Love won in Trinidad. Let’s show haters what that means

“Love won. Across the seas in a foreign land that has offered me safety, I felt it.”  Trinidadian LGBT activist David Soomarie, who left his Caribbean home for safety in Canada, responds to the April 12 court ruling that overturned Trinidad’s anti-gay laws.

Protesters on April 11 make a stand in favor of LGBT rights at the Toronto office of the Consulate General of Trinidad and Tobago. (Photo courtesy of Maurice Tomlinson)
Protesters on April 11 make a stand in favor of LGBT rights at the Toronto office of the Consulate General of Trinidad and Tobago. (Photo courtesy of Maurice Tomlinson)

Having won asylum in Canada last year, Trinidadian LGBT and HIV activist David Soomarie recently organized and led an LGBT rights stand (a protest) in front of the Trinidad and Tobago consulate in Toronto in advance of the April 12 decision by the High Court in Port of Spain.

In its decision on the lawsuit filed by Trinidadian/British activist Jason Jones, the court ruled that the Trinidadian laws against buggery and indecency “are unconstitutional, illegal, null, void, invalid and of no effect to the extent that these laws criminalise any acts constituting consensual sexual conduct between adults.” (The Trinidadian government says it will appeal the decision.)

In thinking about the court ruling, Soomarie remembered people from the LGBT community in Trinidad who did not live to see this victory.  Among those people was Deni James, who published the quarterly magazine “Free Forum,” which provided information about HIV/AIDS to men who have sex with men. As publisher, James helped Soomarie come out of the closet.

Soomarie wrote:

Love won

David Soomarie of Trinidad and Canada (Photo courtesy of David Soomarie)
David Soomarie of Trinidad and Canada (Photo courtesy of David Soomarie)

Love won. Two simple words that matter to a community that has been continuously told that they are less than human because of who they are and who they love.

Love won. Across the seas in a foreign land that has offered me safety, I felt it.

The wave of emotion matched with the wave of rainbow flags signaled that the day had come. A day that persons who lived, fought and died in its quest never saw.

I remember Godfrey Sealy sitting in his gallery at his home in Woodbrook with his favorite drink. His backyard was home to many community meetings, performances and Pride celebrations. His home had become a place of safety for many, including trans sex workers who ‘worked’ the streets at night. He was the country’s first openly gay HIV-positive activist/educator as well as a playwright. His play, “One of Our Sons is Missing,” tackled the controversial issue of bisexuality and HIV.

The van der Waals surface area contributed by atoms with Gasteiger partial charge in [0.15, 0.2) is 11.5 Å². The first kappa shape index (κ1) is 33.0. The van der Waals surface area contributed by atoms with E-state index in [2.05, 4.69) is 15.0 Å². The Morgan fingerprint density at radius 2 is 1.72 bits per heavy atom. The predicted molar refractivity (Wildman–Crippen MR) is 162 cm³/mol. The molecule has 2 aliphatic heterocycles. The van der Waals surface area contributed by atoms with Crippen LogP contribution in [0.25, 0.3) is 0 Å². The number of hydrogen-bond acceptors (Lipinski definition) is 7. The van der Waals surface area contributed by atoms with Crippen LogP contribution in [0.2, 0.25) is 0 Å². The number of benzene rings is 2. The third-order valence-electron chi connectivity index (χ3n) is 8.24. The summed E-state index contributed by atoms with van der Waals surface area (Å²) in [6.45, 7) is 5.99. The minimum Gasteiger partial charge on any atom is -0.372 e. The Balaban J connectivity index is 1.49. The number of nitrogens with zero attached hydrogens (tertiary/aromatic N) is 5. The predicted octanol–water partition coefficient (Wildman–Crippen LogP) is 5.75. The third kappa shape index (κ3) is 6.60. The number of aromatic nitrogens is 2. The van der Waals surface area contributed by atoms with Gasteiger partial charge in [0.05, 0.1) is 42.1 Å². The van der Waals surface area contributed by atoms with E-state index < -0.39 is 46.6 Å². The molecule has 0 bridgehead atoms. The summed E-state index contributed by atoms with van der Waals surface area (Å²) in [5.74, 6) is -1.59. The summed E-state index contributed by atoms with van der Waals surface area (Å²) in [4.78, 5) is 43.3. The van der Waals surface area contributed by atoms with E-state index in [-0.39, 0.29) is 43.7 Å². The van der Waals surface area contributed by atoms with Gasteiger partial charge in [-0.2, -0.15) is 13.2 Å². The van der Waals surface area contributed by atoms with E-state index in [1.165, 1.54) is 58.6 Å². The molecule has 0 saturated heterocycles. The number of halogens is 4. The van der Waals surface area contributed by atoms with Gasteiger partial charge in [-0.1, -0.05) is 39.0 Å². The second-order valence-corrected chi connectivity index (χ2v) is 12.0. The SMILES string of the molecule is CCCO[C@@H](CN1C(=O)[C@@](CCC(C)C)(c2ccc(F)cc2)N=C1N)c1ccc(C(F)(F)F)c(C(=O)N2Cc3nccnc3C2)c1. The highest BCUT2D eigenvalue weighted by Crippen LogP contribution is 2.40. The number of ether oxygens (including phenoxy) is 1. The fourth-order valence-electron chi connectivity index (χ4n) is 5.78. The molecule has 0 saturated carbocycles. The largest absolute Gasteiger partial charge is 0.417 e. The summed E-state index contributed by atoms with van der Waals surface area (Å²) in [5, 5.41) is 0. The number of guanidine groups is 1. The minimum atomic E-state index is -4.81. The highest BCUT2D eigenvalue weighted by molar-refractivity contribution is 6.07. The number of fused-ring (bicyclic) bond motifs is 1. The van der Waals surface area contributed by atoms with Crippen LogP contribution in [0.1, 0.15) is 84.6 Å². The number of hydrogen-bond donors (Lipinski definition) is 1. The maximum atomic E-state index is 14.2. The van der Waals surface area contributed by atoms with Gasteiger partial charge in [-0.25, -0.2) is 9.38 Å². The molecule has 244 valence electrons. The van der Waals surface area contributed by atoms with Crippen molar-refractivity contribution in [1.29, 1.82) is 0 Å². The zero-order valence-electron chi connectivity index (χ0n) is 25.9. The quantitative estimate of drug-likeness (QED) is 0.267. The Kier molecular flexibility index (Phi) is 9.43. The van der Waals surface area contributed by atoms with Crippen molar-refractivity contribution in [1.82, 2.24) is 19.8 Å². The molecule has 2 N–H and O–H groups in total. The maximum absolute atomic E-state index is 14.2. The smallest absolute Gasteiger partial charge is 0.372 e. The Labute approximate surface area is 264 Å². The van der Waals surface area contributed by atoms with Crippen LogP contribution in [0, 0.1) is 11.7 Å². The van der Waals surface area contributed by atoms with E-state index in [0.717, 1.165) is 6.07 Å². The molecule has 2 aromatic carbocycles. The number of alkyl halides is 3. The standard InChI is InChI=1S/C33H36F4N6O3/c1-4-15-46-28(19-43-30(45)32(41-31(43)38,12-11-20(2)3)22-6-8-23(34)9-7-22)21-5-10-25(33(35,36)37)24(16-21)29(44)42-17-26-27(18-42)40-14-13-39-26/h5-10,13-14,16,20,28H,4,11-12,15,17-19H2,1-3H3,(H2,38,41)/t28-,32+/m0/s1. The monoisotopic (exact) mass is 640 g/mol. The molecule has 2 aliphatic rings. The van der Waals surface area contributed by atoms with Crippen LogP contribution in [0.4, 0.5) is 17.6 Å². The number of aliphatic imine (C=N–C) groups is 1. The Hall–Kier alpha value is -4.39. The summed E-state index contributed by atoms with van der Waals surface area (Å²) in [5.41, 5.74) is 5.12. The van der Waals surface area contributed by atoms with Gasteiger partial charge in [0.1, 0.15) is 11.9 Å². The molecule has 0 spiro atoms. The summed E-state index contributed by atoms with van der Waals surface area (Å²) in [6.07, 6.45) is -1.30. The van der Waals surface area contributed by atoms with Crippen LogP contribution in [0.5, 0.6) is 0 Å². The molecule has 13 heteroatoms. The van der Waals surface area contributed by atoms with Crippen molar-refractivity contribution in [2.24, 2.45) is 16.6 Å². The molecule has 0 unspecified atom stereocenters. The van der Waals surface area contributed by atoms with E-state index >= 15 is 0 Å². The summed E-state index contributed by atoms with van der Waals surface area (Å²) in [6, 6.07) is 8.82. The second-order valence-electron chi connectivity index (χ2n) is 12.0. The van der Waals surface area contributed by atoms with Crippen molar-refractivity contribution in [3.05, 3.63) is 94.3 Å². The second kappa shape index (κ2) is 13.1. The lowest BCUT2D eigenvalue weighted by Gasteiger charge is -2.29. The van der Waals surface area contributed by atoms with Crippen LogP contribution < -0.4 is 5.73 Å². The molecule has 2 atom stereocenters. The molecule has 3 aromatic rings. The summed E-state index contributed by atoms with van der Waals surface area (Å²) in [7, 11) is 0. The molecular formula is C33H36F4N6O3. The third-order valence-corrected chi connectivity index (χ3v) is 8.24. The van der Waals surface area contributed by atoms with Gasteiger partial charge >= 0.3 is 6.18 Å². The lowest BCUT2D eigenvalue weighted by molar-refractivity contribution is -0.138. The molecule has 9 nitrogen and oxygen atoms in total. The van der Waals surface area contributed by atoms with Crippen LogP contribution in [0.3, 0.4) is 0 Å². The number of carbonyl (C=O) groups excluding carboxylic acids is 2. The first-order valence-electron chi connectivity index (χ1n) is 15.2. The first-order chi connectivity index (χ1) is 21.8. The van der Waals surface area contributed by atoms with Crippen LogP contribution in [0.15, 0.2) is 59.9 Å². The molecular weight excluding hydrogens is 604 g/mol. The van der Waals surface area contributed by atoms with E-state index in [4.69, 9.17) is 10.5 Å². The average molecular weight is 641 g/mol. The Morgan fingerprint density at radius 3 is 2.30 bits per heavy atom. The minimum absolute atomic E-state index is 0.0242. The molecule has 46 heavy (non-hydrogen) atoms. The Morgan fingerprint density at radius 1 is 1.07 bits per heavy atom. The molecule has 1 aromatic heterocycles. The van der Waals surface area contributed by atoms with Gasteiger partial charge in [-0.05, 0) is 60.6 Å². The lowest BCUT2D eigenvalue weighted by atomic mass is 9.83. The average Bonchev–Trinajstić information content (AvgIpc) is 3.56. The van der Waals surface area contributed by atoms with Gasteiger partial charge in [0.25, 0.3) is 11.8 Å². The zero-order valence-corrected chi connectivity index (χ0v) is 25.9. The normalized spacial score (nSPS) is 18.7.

I remember Geoffrey Stanforde and how his every utterance had a life of its own.

I remember Deni James, a relentless advocate for MSM and HIV, who wrote my first coming out story as a gay man living with HIV.

I remember Matthew Crawford, standing and living in her truth.

Each of them, along with so many others, added a stone in the movement that paved the way. Their boldness and courage must never be forgotten.

To be honest, I thought I would never live to see this day.

Jason Jones did it; and as the song goes ‘He did it, his way.’ He took the blows but never lost sight of the dream. A dream of equality and justice for his Trinbagonian brothers and sisters.

They stood united in a rainbow of diversity against the tide of hate and bigotry. They broke through the walls that kept them safe and made their presence known. They sang the national anthem with a new found sense of identity; the words “Here every creed and race find an equal place” finally had meaning to those of them who felt that they had no place in a society where they live, work and love.

Now more than ever, they must stand united. In the face of those emboldened to hate more, they must demonstrate that love is love. While they have won this fight, they still have a long battle ahead. In the face of harassment and veiled threats of violence, they must demonstrate more than ever before that “Your love not better than mine, my love not better than yours. ”

They must stand. Yet, they do not stand alone. The diaspora stands with them. I stand with you.

This article was corrected April 20 to indicate that Godfrey Sealy rather than Geoffrey Stanforde was an activist/educator and the author of the play “One of Our Sons is Missing.”

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Written by Colin Stewart

Colin Stewart is a 45-year journalism veteran living in Southern California. He is the president of the St. Paul’s Foundation for International Reconciliation, which supports LGBTQ+ rights advocacy journalism, Erasing 76 Crimes. Contact him at [email protected]

4 Comments

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  1. The play was written by Playwright Godfrey Sealey.
    Stamforde was an extraordinary artist. Free Forum’s success was on the heels of countless others who’d been cast aside as nothingness. By the time you got your bearings in T&T Godfrey was a lot less than the man you heard stories of.
    DKS I await the occasion when #YouSpeakYourTruth and #QuitBabblingOfWhatYouThinkYouKnow

  2. EXCELLENT! In the words of one of my favourite Caribbean men:

    Get up! Stand up!
    Stand up for your rights
    Get up! Stand up!
    Don’t give up the fight.

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